bluegill, summer bluegill, bedding bluegill, bank fishing, bankfishing, bank bluegill, bank fishing bass
David A. Brown, Allen Alvarez, and a very nice bluegill. David A. Brown
SHARE

We needed cooperative fish and, thankfully, we had the absolute best bank-fishing scenario possible.

Last Saturday, I lent a hand with my church’s kid’s fishing program, Fishing Faith and Fun, and had the privilege of coaching one of our pals from Idlewild Baptist’s Special Needs ministry. Allen Alvarez brought more heart and enthusiasm than angling skill to the pond, but when he made it clear that he was there to win a trophy, that lit a fire in my belly.

Before the event commenced, I scoped out the stocked retention pond and located that old familiar “honeycomb” pattern that indicated bedding bluegill. The strategies that we used will fit any similar scenario.

First, with twin cypress trees flanking our access point, overhand or sidearm casts were not an option, so I showed Allen how to make short, underhand pitches with the Zebco 33 spincasting reel. Tossing the standard split shot/bobber rig a couple feet beyond the fish allowed us to somewhat stealthily sneak the bait into the strike zone.

On our first drop, the biggest bream of the bunch blasted Allen’s bobber and knocked it a couple inches out of the water. She must have realized the mistake and ratted us out to the neighboring bedding fish, because that was the last of the surface aggression.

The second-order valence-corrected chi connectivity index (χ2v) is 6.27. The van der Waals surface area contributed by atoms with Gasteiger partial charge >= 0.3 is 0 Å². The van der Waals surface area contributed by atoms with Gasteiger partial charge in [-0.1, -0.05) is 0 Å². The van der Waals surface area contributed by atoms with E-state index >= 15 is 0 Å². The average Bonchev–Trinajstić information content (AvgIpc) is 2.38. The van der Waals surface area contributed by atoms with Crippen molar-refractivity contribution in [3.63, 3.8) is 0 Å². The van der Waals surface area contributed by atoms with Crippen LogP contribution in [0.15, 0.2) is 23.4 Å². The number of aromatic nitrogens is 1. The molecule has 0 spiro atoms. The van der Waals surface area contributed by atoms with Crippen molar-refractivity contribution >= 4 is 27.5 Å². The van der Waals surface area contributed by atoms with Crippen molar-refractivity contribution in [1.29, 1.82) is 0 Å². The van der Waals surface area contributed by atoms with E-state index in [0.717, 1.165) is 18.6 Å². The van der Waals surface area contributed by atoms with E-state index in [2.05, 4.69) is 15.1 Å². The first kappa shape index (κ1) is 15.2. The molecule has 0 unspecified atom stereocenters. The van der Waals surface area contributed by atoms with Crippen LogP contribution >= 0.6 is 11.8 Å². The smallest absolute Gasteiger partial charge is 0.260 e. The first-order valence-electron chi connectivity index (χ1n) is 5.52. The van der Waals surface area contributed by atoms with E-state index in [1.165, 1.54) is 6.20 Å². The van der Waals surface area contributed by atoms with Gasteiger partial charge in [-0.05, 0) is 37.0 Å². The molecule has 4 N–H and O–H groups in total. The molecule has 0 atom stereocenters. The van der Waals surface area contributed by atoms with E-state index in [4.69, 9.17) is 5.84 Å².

In fact, only the small males would swarm our live wiggler worms set at mid-depth. Needless to say, Allen wanted the big ones, so I adjusted his float for bottom-bumping depth and we laid the bait right in the nests.

To put it mildly, those gals were not happy about the intrusion. Allen, however, was delighted with a half dozen plump bluegills — three of which were hand sized — that earned him his trophy.

Here’s a couple more tips that’ll help you catch more fish from the bank:

During the heat of the day, bluegills and small bass will tuck under the lily pads, algae mats, etc. Rather than waste time soakin’ and hopin’, make the fish show themselves by chumming with bits of bread. (Fish may not rise to floating chum, but wadded bread sinks into more comfortable depths.)

Lacking a chum source, toss small dollops of bank mud into the water and see who comes to investigate the sound/movement. Suffice it to say that if big ’gills actually snap at the descending mud to test its edibility, it’s game-on.

Another option: Take a swig of water, place your index and middle fingers against your lips and shoot brief bursts of water at the surface to simulate minnow activity. This, too, can entice fish into disclosing their location.

Lastly, bass will often shadow a bluegill rally to size up possible meal options. The panfish will always get to a floated wiggler worm first, but if you dial in where the bass is holding, hook a wiggler through the head like a drop shot bait, pitch it a few feet past the target area and slowly swim it through the water with an undulating action.

If bluegills chase the worm, speed up, or pull it out of the water and make another presentation. When a hungry bank bass spots a full-size worm, the response is swift.